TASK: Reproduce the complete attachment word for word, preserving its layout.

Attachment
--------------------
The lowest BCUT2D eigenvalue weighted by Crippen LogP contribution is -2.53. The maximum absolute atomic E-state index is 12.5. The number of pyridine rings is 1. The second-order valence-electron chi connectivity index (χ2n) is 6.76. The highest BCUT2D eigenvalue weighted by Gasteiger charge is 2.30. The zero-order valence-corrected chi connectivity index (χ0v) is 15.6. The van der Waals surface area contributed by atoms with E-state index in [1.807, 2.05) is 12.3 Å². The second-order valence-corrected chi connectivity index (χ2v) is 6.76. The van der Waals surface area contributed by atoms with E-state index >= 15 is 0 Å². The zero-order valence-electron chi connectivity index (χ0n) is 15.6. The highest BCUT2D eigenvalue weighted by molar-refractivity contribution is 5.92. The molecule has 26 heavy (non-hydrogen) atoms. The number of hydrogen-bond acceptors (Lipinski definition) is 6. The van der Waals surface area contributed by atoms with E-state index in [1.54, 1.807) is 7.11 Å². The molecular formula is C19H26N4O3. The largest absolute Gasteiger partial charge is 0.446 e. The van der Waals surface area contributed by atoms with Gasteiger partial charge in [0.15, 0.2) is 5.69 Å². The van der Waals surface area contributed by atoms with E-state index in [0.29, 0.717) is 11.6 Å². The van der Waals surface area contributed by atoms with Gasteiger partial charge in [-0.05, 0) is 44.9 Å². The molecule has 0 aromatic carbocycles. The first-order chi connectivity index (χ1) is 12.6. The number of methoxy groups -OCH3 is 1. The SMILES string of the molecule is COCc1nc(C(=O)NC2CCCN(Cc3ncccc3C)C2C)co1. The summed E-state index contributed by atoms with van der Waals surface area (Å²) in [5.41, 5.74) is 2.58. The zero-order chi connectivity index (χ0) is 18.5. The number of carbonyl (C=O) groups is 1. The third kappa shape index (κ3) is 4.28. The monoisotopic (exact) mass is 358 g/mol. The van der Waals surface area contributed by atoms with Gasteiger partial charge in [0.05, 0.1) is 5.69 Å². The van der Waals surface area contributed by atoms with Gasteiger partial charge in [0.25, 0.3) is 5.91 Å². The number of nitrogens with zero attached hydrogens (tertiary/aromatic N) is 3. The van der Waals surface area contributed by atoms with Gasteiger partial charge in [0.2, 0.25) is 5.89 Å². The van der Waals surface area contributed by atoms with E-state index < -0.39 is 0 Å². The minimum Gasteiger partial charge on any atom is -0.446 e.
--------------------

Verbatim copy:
The lowest BCUT2D eigenvalue weighted by Crippen LogP contribution is -2.53. The maximum absolute atomic E-state index is 12.5. The number of pyridine rings is 1. The second-order valence-electron chi connectivity index (χ2n) is 6.76. The highest BCUT2D eigenvalue weighted by Gasteiger charge is 2.30. The zero-order valence-corrected chi connectivity index (χ0v) is 15.6. The van der Waals surface area contributed by atoms with E-state index in [1.807, 2.05) is 12.3 Å². The second-order valence-corrected chi connectivity index (χ2v) is 6.76. The van der Waals surface area contributed by atoms with E-state index >= 15 is 0 Å². The zero-order valence-electron chi connectivity index (χ0n) is 15.6. The highest BCUT2D eigenvalue weighted by molar-refractivity contribution is 5.92. The molecule has 26 heavy (non-hydrogen) atoms. The number of hydrogen-bond acceptors (Lipinski definition) is 6. The van der Waals surface area contributed by atoms with E-state index in [1.54, 1.807) is 7.11 Å². The molecular formula is C19H26N4O3. The largest absolute Gasteiger partial charge is 0.446 e. The van der Waals surface area contributed by atoms with Gasteiger partial charge in [0.15, 0.2) is 5.69 Å². The van der Waals surface area contributed by atoms with E-state index in [0.29, 0.717) is 11.6 Å². The van der Waals surface area contributed by atoms with Gasteiger partial charge in [-0.05, 0) is 44.9 Å². The molecule has 0 aromatic carbocycles. The first-order chi connectivity index (χ1) is 12.6. The number of methoxy groups -OCH3 is 1. The SMILES string of the molecule is COCc1nc(C(=O)NC2CCCN(Cc3ncccc3C)C2C)co1. The summed E-state index contributed by atoms with van der Waals surface area (Å²) in [5.41, 5.74) is 2.58. The zero-order chi connectivity index (χ0) is 18.5. The number of carbonyl (C=O) groups is 1. The third kappa shape index (κ3) is 4.28. The monoisotopic (exact) mass is 358 g/mol. The van der Waals surface area contributed by atoms with Gasteiger partial charge in [0.05, 0.1) is 5.69 Å². The van der Waals surface area contributed by atoms with Gasteiger partial charge in [0.25, 0.3) is 5.91 Å². The number of nitrogens with zero attached hydrogens (tertiary/aromatic N) is 3. The van der Waals surface area contributed by atoms with Gasteiger partial charge in [0.2, 0.25) is 5.89 Å². The van der Waals surface area contributed by atoms with E-state index < -0.39 is 0 Å². The minimum Gasteiger partial charge on any atom is -0.446 e.